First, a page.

Accountants are able to take advantage of the transitional arrangements for the responsible manager requirements if they lodge their application for a limited licence by 30 June, and that application is subsequently approved.
However, if that application gets rejected, and the accountant is required to re-lodge the application after 1 July, they will lose their transitional exemptions, according to solicitor at The Fold Legal, Jaime Lumsden Kelly.
"I feel like that is going to be a very big problem. So if I was an accountant who was thinking about lodging late, I’d want to make sure my application was in top-notch shape. The stakes are quite high at that point," she told SMSF Adviser.
ASIC experienced a spike in licensing applications submitted around March, in line with the soft deadline it set in 2015.
Another spike in applications is anticipated closer to the June deadline. This is consistent with past experience, such as with when the Australian Credit Licence was introduced.
Overall the process has been "slow going", according to Ms Lumsden Kelly, in part due to a lack of resources with the regulator. However, Ms Lumsden Kelly understands more resources have now been put in place to deal with the new regime.
Hold-ups can also be attributed to inadequacies in licensing applications, and accountants' attitudes to and understanding of the licensing application process, said Ms Lumsden Kelly.
While ASIC's guidance in some cases "is not as clear as it could be", specifically, accountants have not been providing adequate documentation, and are not completely across the regulatory guidelines and checklists, said Ms Lumsden Kelly.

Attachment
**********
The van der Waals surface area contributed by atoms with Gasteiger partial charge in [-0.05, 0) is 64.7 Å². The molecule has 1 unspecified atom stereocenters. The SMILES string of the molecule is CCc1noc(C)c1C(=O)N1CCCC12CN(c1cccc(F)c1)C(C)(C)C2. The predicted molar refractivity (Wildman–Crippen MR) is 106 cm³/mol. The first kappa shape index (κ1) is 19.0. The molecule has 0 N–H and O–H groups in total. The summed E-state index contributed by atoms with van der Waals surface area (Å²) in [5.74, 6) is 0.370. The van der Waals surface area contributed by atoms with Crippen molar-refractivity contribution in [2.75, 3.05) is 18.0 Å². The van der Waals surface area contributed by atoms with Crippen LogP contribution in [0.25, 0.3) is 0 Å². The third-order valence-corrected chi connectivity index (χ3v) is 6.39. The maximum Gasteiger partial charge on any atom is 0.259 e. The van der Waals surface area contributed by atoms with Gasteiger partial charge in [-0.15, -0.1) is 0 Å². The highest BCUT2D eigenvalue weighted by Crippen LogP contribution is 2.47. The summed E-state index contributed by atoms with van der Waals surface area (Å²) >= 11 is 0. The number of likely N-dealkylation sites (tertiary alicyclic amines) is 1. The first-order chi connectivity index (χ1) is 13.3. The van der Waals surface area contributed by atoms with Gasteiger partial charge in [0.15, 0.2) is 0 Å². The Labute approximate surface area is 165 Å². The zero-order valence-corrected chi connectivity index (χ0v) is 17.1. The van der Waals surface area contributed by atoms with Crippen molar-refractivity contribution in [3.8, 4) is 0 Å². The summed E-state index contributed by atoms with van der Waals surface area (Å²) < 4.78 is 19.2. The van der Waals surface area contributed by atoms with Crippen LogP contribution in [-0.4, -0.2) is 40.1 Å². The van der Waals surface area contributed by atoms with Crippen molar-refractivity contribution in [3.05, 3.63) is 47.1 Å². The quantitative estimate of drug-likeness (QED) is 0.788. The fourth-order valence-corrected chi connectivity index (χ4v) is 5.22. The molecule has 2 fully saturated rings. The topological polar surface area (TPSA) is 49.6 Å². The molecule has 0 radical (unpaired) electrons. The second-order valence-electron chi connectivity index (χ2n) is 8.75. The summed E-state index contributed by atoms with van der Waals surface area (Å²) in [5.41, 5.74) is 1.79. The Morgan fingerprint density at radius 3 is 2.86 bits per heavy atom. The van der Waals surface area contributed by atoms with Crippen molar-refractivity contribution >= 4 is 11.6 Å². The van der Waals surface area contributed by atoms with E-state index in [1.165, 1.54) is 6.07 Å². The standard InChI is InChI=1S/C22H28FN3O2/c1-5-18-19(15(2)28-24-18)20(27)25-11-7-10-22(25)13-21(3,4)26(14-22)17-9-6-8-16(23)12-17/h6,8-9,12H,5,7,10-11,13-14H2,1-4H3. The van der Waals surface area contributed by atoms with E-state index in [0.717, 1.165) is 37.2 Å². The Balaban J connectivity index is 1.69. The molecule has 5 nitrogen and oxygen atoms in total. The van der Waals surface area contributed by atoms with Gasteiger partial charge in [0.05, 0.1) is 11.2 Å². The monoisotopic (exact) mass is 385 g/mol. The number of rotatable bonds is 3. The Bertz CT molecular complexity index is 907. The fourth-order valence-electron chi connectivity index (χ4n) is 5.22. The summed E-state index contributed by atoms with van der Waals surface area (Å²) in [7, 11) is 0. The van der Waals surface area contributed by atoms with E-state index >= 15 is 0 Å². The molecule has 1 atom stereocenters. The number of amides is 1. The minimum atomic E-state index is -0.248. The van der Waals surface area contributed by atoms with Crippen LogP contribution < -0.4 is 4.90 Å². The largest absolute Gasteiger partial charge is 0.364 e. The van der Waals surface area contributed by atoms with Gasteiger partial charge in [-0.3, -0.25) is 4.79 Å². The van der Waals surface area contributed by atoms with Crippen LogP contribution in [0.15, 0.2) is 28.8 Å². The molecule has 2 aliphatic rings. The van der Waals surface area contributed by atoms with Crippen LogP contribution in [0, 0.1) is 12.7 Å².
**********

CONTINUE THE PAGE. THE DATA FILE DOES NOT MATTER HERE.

"Generally the experience for accountants has been quite difficult. In our experience it's been a bit more challenging for them than it has been for previous ways of licensing. Credit licensing was quite streamlined, but the accountants licensing has not been.
"For accountants who are attempting to go through it on their own and unsupported, I know that the quality of the applications has been quite poor. They seem to be treating the ASIC licensing process more like a registration process, where they send their information and that’s the end of it.
"ASIC regards the licensing function as a gatekeeper, so they're putting more scrutiny on people to make sure that they’re giving licences with people that they can expect to comply with the law. There's a bit of a mismatch between how ASIC regards licensing and how accountants regard licensing, and I think that's a lot of the cause of deficiencies," she said.